Native T1 mapping in Fabry disease is a reproducible technique. T1 reduction prior to the onset of LVH is associated with early diastolic and systolic changes measured by echocardiography.

Keywords

Cardiovascular magnetic resonanceT1 mappingSpeckle-tracking strainDiastolic functionFabry disease

Background

Fabry disease is a rare but treatable X-linked disorder of lysosomal metabolism caused by reduced or absent activity of the alpha galactosidase enzyme, resulting in lysosomal sphingolipid accumulation in a number of different organs. Since the advent of renal replacement therapy, the principle driver on mortality in Fabry disease is cardiac. Left ventricular hypertrophy (LVH), valve thickening, myocardial scarring, progression to heart failure and sudden arrhythmic death may occur [1],[2]. Fabry disease patients can be treated with enzyme replacement therapy (ERT) [3]. A number of major challenges in the clinical care of patients with potential Fabry disease remain, such as: (i) the differential diagnosis of Fabry disease-related LVH vs other causes of LVH; (ii) the detection of early cardiac involvement in genetically diagnosed Fabry disease patients (particularly in female heterozygotes); (iii) Timing of commencement and monitoring of ERT. The biology of myocardial storage (hypertrophy, fibrosis, cell loss) is not understood, but there is suggestion that therapy should be started early before changes are permanent [4]. However, treatment is sufficiently expensive that early therapy would have societal cost implications [5]-[7]. New, non-invasive markers of myocardial storage are therefore needed.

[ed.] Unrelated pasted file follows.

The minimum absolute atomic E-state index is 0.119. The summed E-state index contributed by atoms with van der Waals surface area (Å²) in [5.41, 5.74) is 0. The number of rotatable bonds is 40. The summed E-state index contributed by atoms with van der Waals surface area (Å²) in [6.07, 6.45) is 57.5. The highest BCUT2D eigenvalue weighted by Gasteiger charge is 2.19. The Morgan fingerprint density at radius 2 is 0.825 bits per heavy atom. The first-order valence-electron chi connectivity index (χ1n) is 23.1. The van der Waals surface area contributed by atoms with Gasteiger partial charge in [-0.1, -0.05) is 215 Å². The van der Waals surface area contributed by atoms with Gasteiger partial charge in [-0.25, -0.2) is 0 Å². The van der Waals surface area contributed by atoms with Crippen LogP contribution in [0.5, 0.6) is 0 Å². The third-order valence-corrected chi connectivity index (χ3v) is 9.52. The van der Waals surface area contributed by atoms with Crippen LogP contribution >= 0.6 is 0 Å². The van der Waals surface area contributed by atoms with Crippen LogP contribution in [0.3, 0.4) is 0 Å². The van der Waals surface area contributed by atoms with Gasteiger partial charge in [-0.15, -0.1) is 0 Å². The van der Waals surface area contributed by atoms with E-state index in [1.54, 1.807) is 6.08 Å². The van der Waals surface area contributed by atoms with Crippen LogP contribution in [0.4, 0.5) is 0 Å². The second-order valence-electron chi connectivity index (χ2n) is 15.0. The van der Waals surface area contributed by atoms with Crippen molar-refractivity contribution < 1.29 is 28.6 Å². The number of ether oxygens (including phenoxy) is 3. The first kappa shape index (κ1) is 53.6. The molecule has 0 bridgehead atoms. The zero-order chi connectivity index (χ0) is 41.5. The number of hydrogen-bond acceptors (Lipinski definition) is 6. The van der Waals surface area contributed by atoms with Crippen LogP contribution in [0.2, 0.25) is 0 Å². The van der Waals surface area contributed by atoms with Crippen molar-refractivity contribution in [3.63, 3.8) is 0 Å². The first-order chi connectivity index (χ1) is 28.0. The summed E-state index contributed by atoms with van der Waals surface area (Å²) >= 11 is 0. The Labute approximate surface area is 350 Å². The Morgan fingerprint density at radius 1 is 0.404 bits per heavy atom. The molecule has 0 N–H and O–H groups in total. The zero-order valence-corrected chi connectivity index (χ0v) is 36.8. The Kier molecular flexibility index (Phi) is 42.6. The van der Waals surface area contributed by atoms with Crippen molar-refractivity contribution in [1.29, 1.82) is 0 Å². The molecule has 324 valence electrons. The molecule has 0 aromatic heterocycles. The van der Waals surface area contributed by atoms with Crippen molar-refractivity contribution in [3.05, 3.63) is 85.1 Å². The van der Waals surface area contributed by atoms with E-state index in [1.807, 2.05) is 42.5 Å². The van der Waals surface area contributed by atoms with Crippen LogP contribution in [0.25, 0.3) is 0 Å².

Recent advances in cardiovascular magnetic resonance (CMR) allow measurement of native myocardial T1 using a single, short breath-hold mapping sequence [8]. Native T1 is known to be higher in fibrosis, edema and amyloid, and lower in iron overload and focal fat infiltration [9]-[11]. In Fabry disease with LVH, both our group and another have shown that native myocardial T1 is substantially lower compared to other LVH aetiologies [12],[13] and around half of Fabry disease patients without LVH have T1 lowering when compared to healthy volunteers [13]. The known lowering of T1 by fat and the early spectroscopic results suggest that native T1 may be directly measuring myocardial storage in Fabry disease [12]. Native T1 mapping therefore has the potential role in clinical evaluation (prognosis, differential diagnosis and early detection) and management (timing of therapy and follow up) of Fabry disease patients and as a tool to help in understanding the biology of myocardial storage. However, several questions regarding the use of T1 mapping in Fabry disease remain, particularly its reproducibility and whether low native T1 in LVH negative patients is a real marker of early disease with potential functional consequences.